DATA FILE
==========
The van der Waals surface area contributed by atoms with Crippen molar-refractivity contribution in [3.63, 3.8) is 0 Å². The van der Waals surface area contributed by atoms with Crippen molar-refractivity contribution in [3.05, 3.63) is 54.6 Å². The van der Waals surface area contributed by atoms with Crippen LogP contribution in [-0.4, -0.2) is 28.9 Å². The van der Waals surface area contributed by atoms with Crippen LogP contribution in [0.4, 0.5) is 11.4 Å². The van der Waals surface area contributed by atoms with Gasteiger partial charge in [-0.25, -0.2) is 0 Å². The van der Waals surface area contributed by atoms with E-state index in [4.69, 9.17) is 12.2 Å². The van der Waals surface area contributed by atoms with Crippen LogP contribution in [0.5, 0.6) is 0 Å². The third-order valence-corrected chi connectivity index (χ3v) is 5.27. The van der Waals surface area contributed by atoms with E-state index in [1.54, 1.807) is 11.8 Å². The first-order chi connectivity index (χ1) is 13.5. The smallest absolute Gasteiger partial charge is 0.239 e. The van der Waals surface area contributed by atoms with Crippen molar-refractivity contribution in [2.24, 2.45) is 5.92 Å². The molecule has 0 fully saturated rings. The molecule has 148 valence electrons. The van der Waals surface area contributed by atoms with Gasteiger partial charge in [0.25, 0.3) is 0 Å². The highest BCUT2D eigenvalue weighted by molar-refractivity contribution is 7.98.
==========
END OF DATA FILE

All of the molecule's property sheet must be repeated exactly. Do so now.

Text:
The van der Waals surface area contributed by atoms with Crippen molar-refractivity contribution in [3.63, 3.8) is 0 Å². The van der Waals surface area contributed by atoms with Crippen molar-refractivity contribution in [3.05, 3.63) is 54.6 Å². The van der Waals surface area contributed by atoms with Crippen LogP contribution in [-0.4, -0.2) is 28.9 Å². The van der Waals surface area contributed by atoms with Crippen LogP contribution in [0.4, 0.5) is 11.4 Å². The van der Waals surface area contributed by atoms with Gasteiger partial charge in [-0.25, -0.2) is 0 Å². The van der Waals surface area contributed by atoms with E-state index in [4.69, 9.17) is 12.2 Å². The van der Waals surface area contributed by atoms with Crippen LogP contribution in [0.5, 0.6) is 0 Å². The third-order valence-corrected chi connectivity index (χ3v) is 5.27. The van der Waals surface area contributed by atoms with E-state index in [1.54, 1.807) is 11.8 Å². The first-order chi connectivity index (χ1) is 13.5. The smallest absolute Gasteiger partial charge is 0.239 e. The van der Waals surface area contributed by atoms with Crippen molar-refractivity contribution in [2.24, 2.45) is 5.92 Å². The molecule has 0 fully saturated rings. The molecule has 148 valence electrons. The van der Waals surface area contributed by atoms with Gasteiger partial charge in [0.25, 0.3) is 0 Å². The highest BCUT2D eigenvalue weighted by molar-refractivity contribution is 7.98.